A Welshman from Tanygrisiau who has met Marilyn Monroe, who used to pass Albert Einstein in the corridors of Princeton University, America every day, and whose collection of songs made it on to the New York Times top 12 popular light music albums of the year. And that's barely scraping the surface of the colourful life of Dr Meredydd Evans.
In the year he turns 95, the man himself is featured in a special S4C documentary as he looks back on his life so far, from his early upbringing, to moving with his wife and young daughter to America, and his attempts to protect the Welsh language and culture upon his return to his homeland. Merêd broadcast on Sunday, 2 March on S4C will also include contributions from friends, admirers and family members.
Dr Meredydd Evans has announced that this will be his last TV appearance so don't miss this engaging and poignant portrayal of an untiring campaigner for justice for Wales and the Welsh language who has also directly contributed to its culture.
"Dad is 94 and he still works in his study every day," says Eluned Evans, daughter of Dr Meredydd Evans and his wife Phyllis Kinney. "I think what drives him is an urge to share as much of his knowledge as he can, before he goes."
He certainly does have a lot to share having spent his life as a Welsh folk song historian, philosopher and light entertainment producer. He was the Head of Light Entertainment at the BBC for ten years, and created a number of popular programmes including Hob y Deri Dando, Ryan a Ronnie and Fo a Fe, and he discovered new talent in Wales such as musicians Meic Stevens and Heather Jones. "I like to move from one thing to the other," says Merêd considering his varied career. "That's just the way I am."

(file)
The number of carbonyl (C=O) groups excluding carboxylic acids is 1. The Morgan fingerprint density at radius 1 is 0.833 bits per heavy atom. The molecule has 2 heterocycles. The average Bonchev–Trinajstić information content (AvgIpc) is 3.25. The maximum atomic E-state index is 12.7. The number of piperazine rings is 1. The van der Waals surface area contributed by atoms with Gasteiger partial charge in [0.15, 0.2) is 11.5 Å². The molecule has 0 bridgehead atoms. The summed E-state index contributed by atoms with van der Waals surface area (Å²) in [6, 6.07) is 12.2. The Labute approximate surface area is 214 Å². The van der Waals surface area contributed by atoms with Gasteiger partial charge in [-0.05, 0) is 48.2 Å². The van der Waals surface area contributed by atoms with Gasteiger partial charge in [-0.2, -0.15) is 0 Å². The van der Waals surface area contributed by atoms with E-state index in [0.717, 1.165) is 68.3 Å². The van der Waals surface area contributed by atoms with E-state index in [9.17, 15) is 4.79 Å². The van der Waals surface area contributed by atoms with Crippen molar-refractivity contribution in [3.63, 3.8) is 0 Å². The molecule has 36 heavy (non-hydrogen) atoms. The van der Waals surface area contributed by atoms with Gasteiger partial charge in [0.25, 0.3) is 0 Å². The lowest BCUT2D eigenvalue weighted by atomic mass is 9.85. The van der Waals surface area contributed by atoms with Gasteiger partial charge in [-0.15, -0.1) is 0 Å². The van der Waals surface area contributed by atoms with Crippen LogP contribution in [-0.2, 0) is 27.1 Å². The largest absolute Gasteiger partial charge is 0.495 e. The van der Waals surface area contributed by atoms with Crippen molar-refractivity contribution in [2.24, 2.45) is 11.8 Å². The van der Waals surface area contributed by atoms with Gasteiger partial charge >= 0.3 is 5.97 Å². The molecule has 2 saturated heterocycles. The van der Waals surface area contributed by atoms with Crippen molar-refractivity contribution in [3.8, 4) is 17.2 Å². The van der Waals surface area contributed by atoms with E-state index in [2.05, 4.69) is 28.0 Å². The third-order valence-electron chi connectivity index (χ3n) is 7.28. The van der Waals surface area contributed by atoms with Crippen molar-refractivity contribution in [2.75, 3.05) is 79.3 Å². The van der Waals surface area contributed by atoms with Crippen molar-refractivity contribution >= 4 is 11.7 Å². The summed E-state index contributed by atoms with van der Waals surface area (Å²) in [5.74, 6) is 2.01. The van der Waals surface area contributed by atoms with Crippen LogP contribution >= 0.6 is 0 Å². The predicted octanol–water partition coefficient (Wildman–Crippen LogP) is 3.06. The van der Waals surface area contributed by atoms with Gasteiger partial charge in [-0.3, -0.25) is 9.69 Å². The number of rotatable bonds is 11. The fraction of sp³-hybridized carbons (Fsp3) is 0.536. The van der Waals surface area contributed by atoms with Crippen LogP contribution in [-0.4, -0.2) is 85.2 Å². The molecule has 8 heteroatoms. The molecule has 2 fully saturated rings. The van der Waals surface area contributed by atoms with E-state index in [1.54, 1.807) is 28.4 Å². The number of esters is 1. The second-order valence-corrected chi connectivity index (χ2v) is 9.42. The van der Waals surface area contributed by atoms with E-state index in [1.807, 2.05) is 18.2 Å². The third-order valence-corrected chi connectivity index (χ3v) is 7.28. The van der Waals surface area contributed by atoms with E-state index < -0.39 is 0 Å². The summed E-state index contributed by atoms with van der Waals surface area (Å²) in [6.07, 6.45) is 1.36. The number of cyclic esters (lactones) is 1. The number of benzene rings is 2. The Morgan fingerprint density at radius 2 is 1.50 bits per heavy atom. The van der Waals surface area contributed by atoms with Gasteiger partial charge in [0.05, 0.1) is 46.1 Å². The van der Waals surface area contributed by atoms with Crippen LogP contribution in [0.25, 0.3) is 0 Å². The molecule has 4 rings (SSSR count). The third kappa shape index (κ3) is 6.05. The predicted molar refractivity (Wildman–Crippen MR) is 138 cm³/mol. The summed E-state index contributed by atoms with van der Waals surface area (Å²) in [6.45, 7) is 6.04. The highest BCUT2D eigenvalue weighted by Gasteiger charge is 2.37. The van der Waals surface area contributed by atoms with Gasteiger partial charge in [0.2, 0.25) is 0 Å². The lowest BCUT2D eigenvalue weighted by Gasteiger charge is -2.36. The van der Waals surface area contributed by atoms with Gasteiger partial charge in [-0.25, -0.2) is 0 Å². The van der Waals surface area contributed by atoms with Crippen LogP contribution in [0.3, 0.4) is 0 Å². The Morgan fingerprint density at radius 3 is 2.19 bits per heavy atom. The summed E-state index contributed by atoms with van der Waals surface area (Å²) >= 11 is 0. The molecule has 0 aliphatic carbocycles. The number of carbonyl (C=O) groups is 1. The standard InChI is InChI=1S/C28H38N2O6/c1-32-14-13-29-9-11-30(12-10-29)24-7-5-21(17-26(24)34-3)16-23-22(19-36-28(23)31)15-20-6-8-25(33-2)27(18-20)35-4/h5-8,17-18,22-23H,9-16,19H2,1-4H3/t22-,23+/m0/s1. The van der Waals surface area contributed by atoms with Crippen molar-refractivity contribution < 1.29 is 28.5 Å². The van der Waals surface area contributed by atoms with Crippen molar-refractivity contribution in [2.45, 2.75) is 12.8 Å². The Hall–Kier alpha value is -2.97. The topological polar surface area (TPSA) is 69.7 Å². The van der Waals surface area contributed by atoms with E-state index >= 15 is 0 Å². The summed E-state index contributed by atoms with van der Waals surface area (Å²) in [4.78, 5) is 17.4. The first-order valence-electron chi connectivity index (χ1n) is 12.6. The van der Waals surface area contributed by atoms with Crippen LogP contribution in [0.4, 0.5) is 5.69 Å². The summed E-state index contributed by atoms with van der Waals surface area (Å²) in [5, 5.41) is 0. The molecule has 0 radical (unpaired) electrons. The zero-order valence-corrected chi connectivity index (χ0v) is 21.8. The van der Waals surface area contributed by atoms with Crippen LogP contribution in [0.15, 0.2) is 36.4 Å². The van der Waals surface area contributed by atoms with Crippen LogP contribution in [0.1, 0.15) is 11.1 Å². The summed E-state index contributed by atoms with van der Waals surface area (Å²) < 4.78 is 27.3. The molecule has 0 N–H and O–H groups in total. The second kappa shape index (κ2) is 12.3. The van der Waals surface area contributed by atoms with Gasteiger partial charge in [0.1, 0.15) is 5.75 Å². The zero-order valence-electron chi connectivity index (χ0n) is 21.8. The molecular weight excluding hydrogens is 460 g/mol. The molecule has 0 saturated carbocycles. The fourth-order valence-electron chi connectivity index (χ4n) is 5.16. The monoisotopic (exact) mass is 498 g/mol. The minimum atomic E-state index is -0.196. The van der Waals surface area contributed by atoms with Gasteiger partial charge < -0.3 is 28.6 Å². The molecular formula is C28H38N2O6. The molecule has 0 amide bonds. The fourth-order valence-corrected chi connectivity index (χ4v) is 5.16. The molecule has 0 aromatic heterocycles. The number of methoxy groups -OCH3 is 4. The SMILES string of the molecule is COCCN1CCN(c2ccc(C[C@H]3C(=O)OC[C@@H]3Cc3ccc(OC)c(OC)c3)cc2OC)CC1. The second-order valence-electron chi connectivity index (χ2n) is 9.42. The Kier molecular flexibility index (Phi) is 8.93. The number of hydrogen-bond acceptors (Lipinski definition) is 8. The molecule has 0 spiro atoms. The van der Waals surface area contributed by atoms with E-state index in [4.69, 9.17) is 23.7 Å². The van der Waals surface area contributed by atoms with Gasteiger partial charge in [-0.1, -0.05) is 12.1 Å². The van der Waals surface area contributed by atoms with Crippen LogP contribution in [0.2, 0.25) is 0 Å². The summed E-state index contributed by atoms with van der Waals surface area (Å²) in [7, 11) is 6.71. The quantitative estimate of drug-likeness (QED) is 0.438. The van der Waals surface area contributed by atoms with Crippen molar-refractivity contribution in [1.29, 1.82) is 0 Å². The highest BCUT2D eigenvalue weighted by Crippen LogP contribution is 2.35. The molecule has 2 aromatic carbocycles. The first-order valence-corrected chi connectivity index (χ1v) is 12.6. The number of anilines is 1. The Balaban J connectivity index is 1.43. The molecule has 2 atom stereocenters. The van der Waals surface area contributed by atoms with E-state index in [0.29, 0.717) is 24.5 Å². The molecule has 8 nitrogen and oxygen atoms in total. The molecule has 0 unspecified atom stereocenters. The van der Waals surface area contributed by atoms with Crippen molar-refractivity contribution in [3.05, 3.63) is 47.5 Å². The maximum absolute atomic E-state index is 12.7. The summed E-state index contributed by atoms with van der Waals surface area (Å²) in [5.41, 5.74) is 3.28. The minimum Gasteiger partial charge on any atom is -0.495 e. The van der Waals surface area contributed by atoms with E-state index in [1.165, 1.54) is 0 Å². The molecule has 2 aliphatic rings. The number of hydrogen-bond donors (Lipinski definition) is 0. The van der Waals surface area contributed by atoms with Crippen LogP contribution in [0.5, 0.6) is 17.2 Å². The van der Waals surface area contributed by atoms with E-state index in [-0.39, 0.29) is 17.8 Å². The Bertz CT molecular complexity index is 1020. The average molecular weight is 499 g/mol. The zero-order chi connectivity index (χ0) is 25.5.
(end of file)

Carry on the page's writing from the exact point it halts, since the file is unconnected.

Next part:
One of eleven children, Merêd was born and raised in Tanygrisiau in Blaenau Ffestiniog. He may have crossed the seas to America but it was in Tanygrisiau that he was immersed in the things that have remained important to him to this day. Eluned says, "Tanygrisiau, the place itself, laid the foundations for his life. His political principles, his moral standing, social life, religion, family life, it all derived from his upbringing and Tanygrisiau."
In a series of extended interviews at his home in the remote village of Cwm Ystwyth, Dr Meredydd Evans will be looking back and speaking from the heart about a number of subjects, from his early memories of his mother singing folk songs at home, "…as naturally as a bird sings…," to falling in love with Phyllis.
He also discusses the importance of protecting rural communities in Wales. "I think that circumstances can arise, in any democratic society, where you sometimes have to go beyond the parliament's constitutional means, political discussion and so on," says Merêd, his eyes ablaze. "You have to disobey to make yourself heard."
Join S4C for Merêd's swansong, as the 94 year old looks back over his life and career, and considers religion, philosophy, his hopes and aspirations for Wales, and his feelings as he walks to his beloved Cwmorthin for what could be the last time.